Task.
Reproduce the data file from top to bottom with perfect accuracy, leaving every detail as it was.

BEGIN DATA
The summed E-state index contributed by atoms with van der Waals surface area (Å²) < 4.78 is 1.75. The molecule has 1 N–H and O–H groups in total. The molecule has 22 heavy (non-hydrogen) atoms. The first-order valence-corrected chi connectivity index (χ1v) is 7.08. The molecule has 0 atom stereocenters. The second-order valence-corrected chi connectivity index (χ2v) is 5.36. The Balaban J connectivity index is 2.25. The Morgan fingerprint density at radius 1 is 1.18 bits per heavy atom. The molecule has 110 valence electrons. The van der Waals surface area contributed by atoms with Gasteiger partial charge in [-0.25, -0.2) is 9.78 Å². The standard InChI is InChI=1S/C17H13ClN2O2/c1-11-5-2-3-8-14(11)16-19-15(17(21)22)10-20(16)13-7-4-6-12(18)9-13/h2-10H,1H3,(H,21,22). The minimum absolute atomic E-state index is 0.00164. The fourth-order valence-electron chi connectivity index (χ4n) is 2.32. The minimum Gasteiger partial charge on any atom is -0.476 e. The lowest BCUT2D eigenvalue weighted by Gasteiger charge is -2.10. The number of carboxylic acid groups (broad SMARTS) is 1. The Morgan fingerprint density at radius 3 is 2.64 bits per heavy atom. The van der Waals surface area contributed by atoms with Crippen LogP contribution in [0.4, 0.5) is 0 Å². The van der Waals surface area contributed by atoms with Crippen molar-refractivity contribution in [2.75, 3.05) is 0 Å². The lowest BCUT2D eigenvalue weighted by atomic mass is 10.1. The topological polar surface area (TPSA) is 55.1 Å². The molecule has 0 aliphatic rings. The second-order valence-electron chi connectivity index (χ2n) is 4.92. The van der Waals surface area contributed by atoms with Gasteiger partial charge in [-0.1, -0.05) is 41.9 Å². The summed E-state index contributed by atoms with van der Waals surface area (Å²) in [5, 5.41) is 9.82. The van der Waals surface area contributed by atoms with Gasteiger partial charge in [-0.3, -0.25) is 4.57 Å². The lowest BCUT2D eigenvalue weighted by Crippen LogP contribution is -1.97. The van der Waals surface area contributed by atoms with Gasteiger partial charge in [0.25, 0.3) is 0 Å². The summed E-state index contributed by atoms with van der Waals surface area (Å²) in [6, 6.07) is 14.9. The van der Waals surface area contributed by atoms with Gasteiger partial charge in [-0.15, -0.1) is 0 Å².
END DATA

The summed E-state index contributed by atoms with van der Waals surface area (Å²) < 4.78 is 1.75. The molecule has 1 N–H and O–H groups in total. The molecule has 22 heavy (non-hydrogen) atoms. The first-order valence-corrected chi connectivity index (χ1v) is 7.08. The molecule has 0 atom stereocenters. The second-order valence-corrected chi connectivity index (χ2v) is 5.36. The Balaban J connectivity index is 2.25. The Morgan fingerprint density at radius 1 is 1.18 bits per heavy atom. The molecule has 110 valence electrons. The van der Waals surface area contributed by atoms with Gasteiger partial charge in [-0.25, -0.2) is 9.78 Å². The standard InChI is InChI=1S/C17H13ClN2O2/c1-11-5-2-3-8-14(11)16-19-15(17(21)22)10-20(16)13-7-4-6-12(18)9-13/h2-10H,1H3,(H,21,22). The minimum absolute atomic E-state index is 0.00164. The fourth-order valence-electron chi connectivity index (χ4n) is 2.32. The minimum Gasteiger partial charge on any atom is -0.476 e. The lowest BCUT2D eigenvalue weighted by Gasteiger charge is -2.10. The number of carboxylic acid groups (broad SMARTS) is 1. The Morgan fingerprint density at radius 3 is 2.64 bits per heavy atom. The van der Waals surface area contributed by atoms with Crippen LogP contribution in [0.4, 0.5) is 0 Å². The van der Waals surface area contributed by atoms with Crippen molar-refractivity contribution in [2.75, 3.05) is 0 Å². The lowest BCUT2D eigenvalue weighted by atomic mass is 10.1. The topological polar surface area (TPSA) is 55.1 Å². The molecule has 0 aliphatic rings. The second-order valence-electron chi connectivity index (χ2n) is 4.92. The van der Waals surface area contributed by atoms with Gasteiger partial charge in [-0.1, -0.05) is 41.9 Å². The summed E-state index contributed by atoms with van der Waals surface area (Å²) in [5, 5.41) is 9.82. The van der Waals surface area contributed by atoms with Gasteiger partial charge in [-0.3, -0.25) is 4.57 Å². The lowest BCUT2D eigenvalue weighted by Crippen LogP contribution is -1.97. The van der Waals surface area contributed by atoms with Gasteiger partial charge in [0.25, 0.3) is 0 Å². The summed E-state index contributed by atoms with van der Waals surface area (Å²) in [6, 6.07) is 14.9. The van der Waals surface area contributed by atoms with Gasteiger partial charge in [-0.15, -0.1) is 0 Å².